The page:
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Sean MacEvoy, Russell Epstein; The sum of its parts? Decoding the representation of multiple simultaneous stimuli objects in the human brain using fMRI. Journal of Vision 2009;9(8):781. doi: 10.1167/9.8.781.
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© ARVO (1962-2015); The Authors (2016-present)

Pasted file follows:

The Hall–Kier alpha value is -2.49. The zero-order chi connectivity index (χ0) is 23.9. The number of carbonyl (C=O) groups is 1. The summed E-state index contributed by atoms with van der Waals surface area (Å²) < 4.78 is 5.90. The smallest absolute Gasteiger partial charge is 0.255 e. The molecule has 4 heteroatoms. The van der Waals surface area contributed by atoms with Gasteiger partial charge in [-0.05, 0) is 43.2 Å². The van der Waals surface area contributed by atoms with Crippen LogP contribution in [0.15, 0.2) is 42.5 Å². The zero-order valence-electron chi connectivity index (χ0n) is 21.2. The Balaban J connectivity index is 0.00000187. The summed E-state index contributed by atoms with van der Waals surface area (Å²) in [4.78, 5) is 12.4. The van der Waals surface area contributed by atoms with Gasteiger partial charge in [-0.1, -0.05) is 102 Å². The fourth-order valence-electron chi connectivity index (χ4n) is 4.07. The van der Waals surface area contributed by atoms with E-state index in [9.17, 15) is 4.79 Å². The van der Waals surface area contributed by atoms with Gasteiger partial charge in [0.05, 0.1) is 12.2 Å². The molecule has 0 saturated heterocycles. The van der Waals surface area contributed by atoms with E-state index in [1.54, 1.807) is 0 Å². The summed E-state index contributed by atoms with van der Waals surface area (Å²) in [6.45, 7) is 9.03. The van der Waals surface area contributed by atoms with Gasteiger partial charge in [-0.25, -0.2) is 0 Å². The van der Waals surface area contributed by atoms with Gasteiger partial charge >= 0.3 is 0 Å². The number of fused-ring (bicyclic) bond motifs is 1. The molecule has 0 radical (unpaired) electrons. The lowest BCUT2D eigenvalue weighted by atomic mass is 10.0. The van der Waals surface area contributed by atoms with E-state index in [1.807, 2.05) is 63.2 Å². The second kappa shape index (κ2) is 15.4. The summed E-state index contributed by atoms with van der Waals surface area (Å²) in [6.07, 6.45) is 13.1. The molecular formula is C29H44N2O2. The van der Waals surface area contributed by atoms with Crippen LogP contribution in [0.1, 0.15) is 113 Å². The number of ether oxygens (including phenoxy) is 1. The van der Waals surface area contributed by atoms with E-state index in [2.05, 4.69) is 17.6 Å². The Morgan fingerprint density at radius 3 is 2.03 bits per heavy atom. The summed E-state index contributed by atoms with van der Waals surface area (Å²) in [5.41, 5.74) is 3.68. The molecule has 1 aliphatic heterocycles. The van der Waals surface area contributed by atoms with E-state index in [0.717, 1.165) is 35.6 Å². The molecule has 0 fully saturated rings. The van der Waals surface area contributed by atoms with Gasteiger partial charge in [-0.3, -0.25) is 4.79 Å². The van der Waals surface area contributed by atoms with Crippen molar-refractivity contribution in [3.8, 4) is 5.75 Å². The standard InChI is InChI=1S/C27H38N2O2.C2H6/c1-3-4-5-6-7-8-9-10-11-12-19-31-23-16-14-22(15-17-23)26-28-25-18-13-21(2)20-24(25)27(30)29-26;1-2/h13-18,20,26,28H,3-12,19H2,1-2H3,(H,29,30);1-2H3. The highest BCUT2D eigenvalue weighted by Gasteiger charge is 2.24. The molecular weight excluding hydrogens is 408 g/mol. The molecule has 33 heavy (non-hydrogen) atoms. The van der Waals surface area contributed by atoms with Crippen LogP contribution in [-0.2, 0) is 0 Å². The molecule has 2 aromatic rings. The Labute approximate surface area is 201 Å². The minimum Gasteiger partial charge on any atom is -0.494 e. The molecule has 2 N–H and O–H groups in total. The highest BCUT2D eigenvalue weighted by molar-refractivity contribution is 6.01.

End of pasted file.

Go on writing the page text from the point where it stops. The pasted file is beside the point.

Studies of visual recognition have traditionally focused on neural responses to single, isolated objects. In the real world, however, objects are almost always surrounded by other objects. Although previous fMRI studies have shown that the category identity of single objects can be extracted from patterns of activity in human object selective cortex, little is known about how multiple, simultaneous objects are represented. Here we use multi-voxel pattern analysis to examine this issue. Specifically, we tested whether patterns evoked by pairs of objects showed an ordered relationship to patterns evoked by their constituent objects when presented alone. Subjects viewed four categories of objects (brushes, chairs, shoes, and cars), presented either singly or in different-category pairs, while performing a one-back task that required attention to all items on the screen. Response patterns in the lateral occipital complex (LOC) reliably discriminated between all object pairs, suggesting that LOC populations encode information about object pairs at a fine grain. We next performed a voxel-by-voxel analysis of the relationship between responses evoked by each pair and responses evoked by its component objects. Applying a “searchlight” classification approach to identify voxels with the highest signal-to-noise ratios, we found that individual voxels' responses to object pairs were well-predicted by the mean of responses to the corresponding component objects. We validated this relationship by successfully classifying patterns evoked by object pairs based on synthetic patterns derived from the averages of patterns evoked by single objects. These results indicate that the representation of multiple objects in LOC is governed by response normalization mechanisms similar to those reported in non-human primates. They also suggest a coding scheme in which patterns of population activity preserve information about multiple objects under conditions of distributed attention, facilitating fast object and scene recognition during natural vision. Supported by NIH grant EY-016464 to R.E.
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